“Legion” Busts Out, But Keeps Things Tight

Posted on March 23, 2017

 

Okay, Legion. You got us back.

Not that the show ever really lost us. We’ve been cheering this utterly weird take on Marvel superheroes from the very first frame of the first episode. But we found ourselves a little impatient last week, at what we considered some narrative wheel-spinning. There are only so many times we could return to David’s childhood bedroom or the day room at Clockworks before we started getting a little impatient; only so many times we could listen to characters question reality before we have to resist the urge to huff and eyeroll. But thankfully, the wait was worth it and our impatience was a bit premature.We wouldn’t say this episode necessarily made up for the slowness of last week’s. In fact, it had some flaws of its own. But it definitely looped us right back into the thick of it with some amazing visuals and hypnotically tense sequences, as well as some very clever acting by some of the principal players. And when you get right down to it, that’s the entire appeal

First, no matter what else, there’s always going to be a certain thrill to seeing a bunch of heroes start to band together and realize they can fight back against a terrifyingly insurmountable opponent. You just can’t beat a good “the tables are turning” scenario if it’s been as well set up as this one. If anything, the frustration of last episode may have played a part in making this episode’s leap forward all the more satisfying. It was genuinely thrilling to see Oliver and Cary banter and plan; to see Cary befuddled by just how caught up Syd is and how much she’s been paying attention; to see Oliver and Melanie reunited (even if that moment was frustratingly underplayed); to see David finally in full control of his faculties, vowing to get his mind and body back. Good stuff all around.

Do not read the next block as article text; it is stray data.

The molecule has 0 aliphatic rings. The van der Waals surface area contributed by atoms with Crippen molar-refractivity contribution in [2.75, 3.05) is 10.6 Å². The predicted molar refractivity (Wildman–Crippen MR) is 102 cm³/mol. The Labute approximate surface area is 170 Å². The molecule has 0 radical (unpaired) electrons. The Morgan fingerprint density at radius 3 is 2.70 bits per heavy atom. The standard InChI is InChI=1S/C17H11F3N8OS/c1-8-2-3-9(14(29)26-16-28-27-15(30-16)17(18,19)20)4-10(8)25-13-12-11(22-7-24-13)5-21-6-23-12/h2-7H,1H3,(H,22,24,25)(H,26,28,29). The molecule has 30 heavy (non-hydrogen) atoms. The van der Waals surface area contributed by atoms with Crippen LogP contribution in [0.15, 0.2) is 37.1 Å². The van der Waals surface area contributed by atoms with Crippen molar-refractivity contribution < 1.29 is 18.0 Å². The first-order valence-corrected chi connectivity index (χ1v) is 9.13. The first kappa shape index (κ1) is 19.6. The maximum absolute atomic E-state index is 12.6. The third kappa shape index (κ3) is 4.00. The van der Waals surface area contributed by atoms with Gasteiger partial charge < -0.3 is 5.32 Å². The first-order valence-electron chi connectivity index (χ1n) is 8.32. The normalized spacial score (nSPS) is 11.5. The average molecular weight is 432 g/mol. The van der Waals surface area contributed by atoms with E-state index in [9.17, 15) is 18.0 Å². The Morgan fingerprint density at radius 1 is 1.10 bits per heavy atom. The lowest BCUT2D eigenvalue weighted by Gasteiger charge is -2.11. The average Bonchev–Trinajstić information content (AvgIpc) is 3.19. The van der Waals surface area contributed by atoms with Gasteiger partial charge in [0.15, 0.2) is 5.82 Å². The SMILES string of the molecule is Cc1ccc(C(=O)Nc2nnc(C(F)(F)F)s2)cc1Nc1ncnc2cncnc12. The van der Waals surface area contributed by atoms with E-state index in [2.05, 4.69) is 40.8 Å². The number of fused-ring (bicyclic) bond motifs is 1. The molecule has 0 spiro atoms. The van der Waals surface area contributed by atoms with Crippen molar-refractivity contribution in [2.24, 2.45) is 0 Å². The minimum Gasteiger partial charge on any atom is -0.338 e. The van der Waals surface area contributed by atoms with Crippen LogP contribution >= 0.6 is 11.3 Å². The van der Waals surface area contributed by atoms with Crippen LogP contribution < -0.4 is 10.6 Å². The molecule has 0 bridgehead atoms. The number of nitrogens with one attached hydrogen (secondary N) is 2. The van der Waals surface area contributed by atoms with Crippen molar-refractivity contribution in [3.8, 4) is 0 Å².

If there was a downside to the episode, it was that the show had to abandon a good portion of its signature obtuseness and just have characters spew exposition and explanations at each other. It was a rather jarring shift in tone, after 6 episodes of mysteries and weirdness, to literally have the entire story laid out for the viewer. In fact, the tone was so off that we wound up missing quite a bit and it wasn’t until the requisite rewatch that we saw how well the plot is working. The escape from the astral plane seemed at first to be a bit rushed and under-explained to us, but when we watched it a second time, we were struck by how well-plotted it was and how everything had some sort of explanation that could be found in the story. There were a lot of moving parts here – in fact, almost every character was stuck in a different scenario – and yet the landing was definitely stuck when it came to bring them all together.

And all of that exposition gave us probably as much confirmation as we’re going to get that David is the son of Charles Xavier of the X-Men. More specifically, he’s the son of the Charles Xavier of the X-Men films, if we’re going by Dan Stevens’ hilarious blink-and-you’ll-miss-it flawless Patrick Stewart impersonation. “Shweetheart, I won. Give me some shugah.”